But, if anything, even BNEF’s relatively optimistic forecast for light-duty electric vehicle sales could prove to be a severe underestimation. In their 2014 book “The Second Machine Age,” MIT professors Erik Brynjolfsson and Andrew McAfee convincingly argued that we are at a second inflection point in terms of human progress that will supercharge technological advancement already propelled by the Industrial Revolution. They wrote:
Now comes the second machine age. Computers and other digital advances are doing for mental power — the ability to use our brains to understand and shape our environment — what the steam engine and its descendants did for muscle power. They're allowing us to blow past previous limitations and taking us into new territory.
Two major examples that Brynjilfsson and McAfee gave to support their thesis were autonomous vehicles and artificial intelligence. Both appeared distant possibilities, if not pipe dreams, early last decade. But due to incredibly rapid technological progress in recent years they are both now on the verge of commercialization.
As a result of the second machine age, lithium-ion batteries may blow past 21 per cent annual price reductions, or even more likely, a totally different —although not necessarily new — battery technology will win the day. Interestingly, Bill Joy, tech guru and one of the co-founders of Sun Microsystems, announced in early August that Ionic Materials, a company he is associated with, has developed an advanced, solid-state alkaline battery – like the ones you buy at the drugstore, but rechargeable. This appears to be a revolutionary step towards cheaper, safer and more efficient batteries, and it does not rely on scarce minerals.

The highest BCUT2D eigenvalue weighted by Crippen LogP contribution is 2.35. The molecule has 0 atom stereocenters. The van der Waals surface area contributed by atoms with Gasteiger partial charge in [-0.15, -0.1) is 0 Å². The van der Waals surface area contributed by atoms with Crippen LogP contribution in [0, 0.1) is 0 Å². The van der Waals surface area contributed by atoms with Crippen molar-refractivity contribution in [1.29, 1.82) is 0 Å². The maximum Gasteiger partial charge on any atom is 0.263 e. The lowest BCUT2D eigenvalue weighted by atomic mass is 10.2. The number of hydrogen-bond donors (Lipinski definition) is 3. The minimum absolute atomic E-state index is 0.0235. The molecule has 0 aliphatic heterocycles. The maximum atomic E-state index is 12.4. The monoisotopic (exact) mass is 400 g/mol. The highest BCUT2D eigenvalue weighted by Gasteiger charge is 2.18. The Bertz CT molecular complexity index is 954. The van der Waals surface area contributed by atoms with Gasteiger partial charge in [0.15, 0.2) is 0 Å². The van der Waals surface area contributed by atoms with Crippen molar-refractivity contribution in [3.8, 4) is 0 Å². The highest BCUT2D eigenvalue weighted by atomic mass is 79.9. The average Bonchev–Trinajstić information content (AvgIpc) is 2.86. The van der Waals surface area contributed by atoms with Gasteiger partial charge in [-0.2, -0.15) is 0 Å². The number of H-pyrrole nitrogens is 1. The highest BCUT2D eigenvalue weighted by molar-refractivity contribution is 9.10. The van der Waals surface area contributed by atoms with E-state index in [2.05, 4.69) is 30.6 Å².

To date, the widespread assumption has been that electric vehicles over the next few decades would only make inroads into the light-duty market, which accounts for about a quarter of global oil consumption, not the short and long haul heavy-duty vehicle market. But if batteries are substantially cheaper, safer and more efficient sooner than generally expected, electric propulsion also could make significant inroads into the heavy-duty market, which accounts for almost a fifth of global consumption.
To conclude, it’s only a matter of time before global oil consumption peaks, and the decline thereafter likely will be fairly steep with almost half of its market under threat from electric propulsion. The exact timing and level of the peak are far less certain though, with the rate of technological advancement a question mark, along with two other important factors for global oil consumption — the rate of economic growth and government policies.
Government policies have the potential to play an important role for improvements in energy efficiency and fuel switching away from oil, in transportation as well as other sectors such as power generation and space heating. In addition, a lack of oil demand growth, and then simply a lack of demand, will put continued downward pressure on oil prices which could support oil consumption if it is not at least balanced with higher petroleum product taxes. The only major sector that appears to be ensured significant oil consumption growth for the foreseeable future is petrochemicals.